Cassidy and Kelsey Tucker, co-founders of Detroit-based label Deviate, are helping local youth develop professional skills in a real-world setting
By Jamie Ludwig
Featured photography by Hayden Stinebaugh
Since 2018, sisters Cassidy and Kelsey Tucker — the co-founders of Detroit-based label Deviate — have embraced opportunities to enrich the city’s fashion industry. They’ve been doubling down on that commitment since the pandemic hit in March, producing standardized PPE for medical workers and developing a training program for college students and recent grads to learn PPE production before moving into management and fashion production roles within the company.
In November, Deviate launched another initiative geared toward nurturing rising talent — but this time, they’re focused on some of Michigan’s youngest designers. In a partnership with downtown retailer Good Neighbor, the Tuckers presented a series called Next in Detroit Fashion, which features collections by five local designers and highlights items produced by local youth who are part of Deviate’s apprenticeship program with the Boys and Girls Club of Southeastern Michigan (BGCSM). “The kids are so talented, and funny, and they just are picking it up so quickly,” says Cassidy. “It’s really cool to see all the talent that exists here.”
The program is part of an initiative from BGCSM’s Industry Club aimed at providing young people the opportunity to develop professional skills in a real-world setting. “We want our youth to leave our clubs at 18 career ready, startup ready and homeowner ready,” says BGCSM President and CEO Shawn Wilson. “Those three things…lead to economic mobility, which is basically the core root of the issue that most of our kids face.”
After Roslyn Karamoko, founder and CEO of Detroit Is the New Black, connected the Tuckers with Wilson this summer, nearly 100 BGCSM youth collaborated with Deviate on a social-justice-themed design competition in September. Eleven of them went on to participate in Industry Club with Deviate throughout the fall.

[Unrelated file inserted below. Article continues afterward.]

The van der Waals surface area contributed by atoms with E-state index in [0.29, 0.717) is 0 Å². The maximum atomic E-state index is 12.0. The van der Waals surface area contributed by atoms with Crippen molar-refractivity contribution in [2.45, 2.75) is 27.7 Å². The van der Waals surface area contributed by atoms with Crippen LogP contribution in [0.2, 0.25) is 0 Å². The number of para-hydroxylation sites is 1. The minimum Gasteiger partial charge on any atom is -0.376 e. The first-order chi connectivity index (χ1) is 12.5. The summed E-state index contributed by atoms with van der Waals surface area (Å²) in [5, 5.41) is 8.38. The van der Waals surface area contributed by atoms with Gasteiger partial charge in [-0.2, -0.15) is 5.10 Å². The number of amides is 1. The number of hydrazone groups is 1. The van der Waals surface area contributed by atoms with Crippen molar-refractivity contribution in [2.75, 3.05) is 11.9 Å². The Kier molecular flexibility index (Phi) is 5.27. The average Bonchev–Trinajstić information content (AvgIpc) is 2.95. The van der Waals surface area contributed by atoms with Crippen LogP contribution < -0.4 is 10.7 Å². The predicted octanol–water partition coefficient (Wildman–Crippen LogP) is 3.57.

As part of the pilot program, which wraps in mid-December, BGCSM youth members worked with the Deviate team three times a week, and learned about retail at Detroit Is the New Black two days a week. The paid positions provide a chance to develop career skills (pertaining to job interviews, fashion design, patternmaking, industrial sewing operations and entrepreneurship) in an environment where they can connect with their peers in person — a somewhat rare opportunity these days. “It is really important right now [with] kids going to school virtually and missing out on that social aspect,” says Cassidy. “They’re able to get that through this youth program.”
Working with Deviate also gives them a chance to tap into their creative side and, for some, to build on personal dreams. “At the start of the program some [kids] had never designed anything, whereas [others] already have their own businesses,” says Kelsey. “We have been honing in on what makes each of them unique as designers, and then helping them understand their style and resources to bring their ideas to life.”
Dianne Avila, a Next In Detroit Fashion designer who went through Deviate’s training program and now works as the company’s director of operations, says the youth members who go on to pursue a career in fashion will leave the program with a competitive edge in the workplace. “My co-workers and I didn’t learn a lot of these techniques until we were in college when we decided to major in fashion design,” she says. “That’s what we’re teaching them now, so they have a really big upper hand.”
Kelsey agrees. “You can have all of these creative ideas and styles but the magic comes from being able to understand your own creative style,” she says. “These are skills that took me years to develop.”
It’s rare that a young person from any walk of life has the chance to work with a team of professional fashion designers before they’re even out of their teens. Wilson says that’s part of the intention. “We want to provide our youth with a world-class experience. [People] shouldn’t look at Boys and Girls Club programming and be like, ‘Oh, that’s good for ‘those kids.’ It should be something like ‘Wow, any kid would be blessed to be in that program.’”
In a year marked by tragedy, loss and loneliness, the accomplishments of these young designers serve as a source of inspiration and hope in Detroit’s fashion community and beyond. “The talent that we’ve developed within the Boys and Girls Club is top talent, they’re elite,” says Cassidy. “You know, I’d love to hire some of these kids right now.”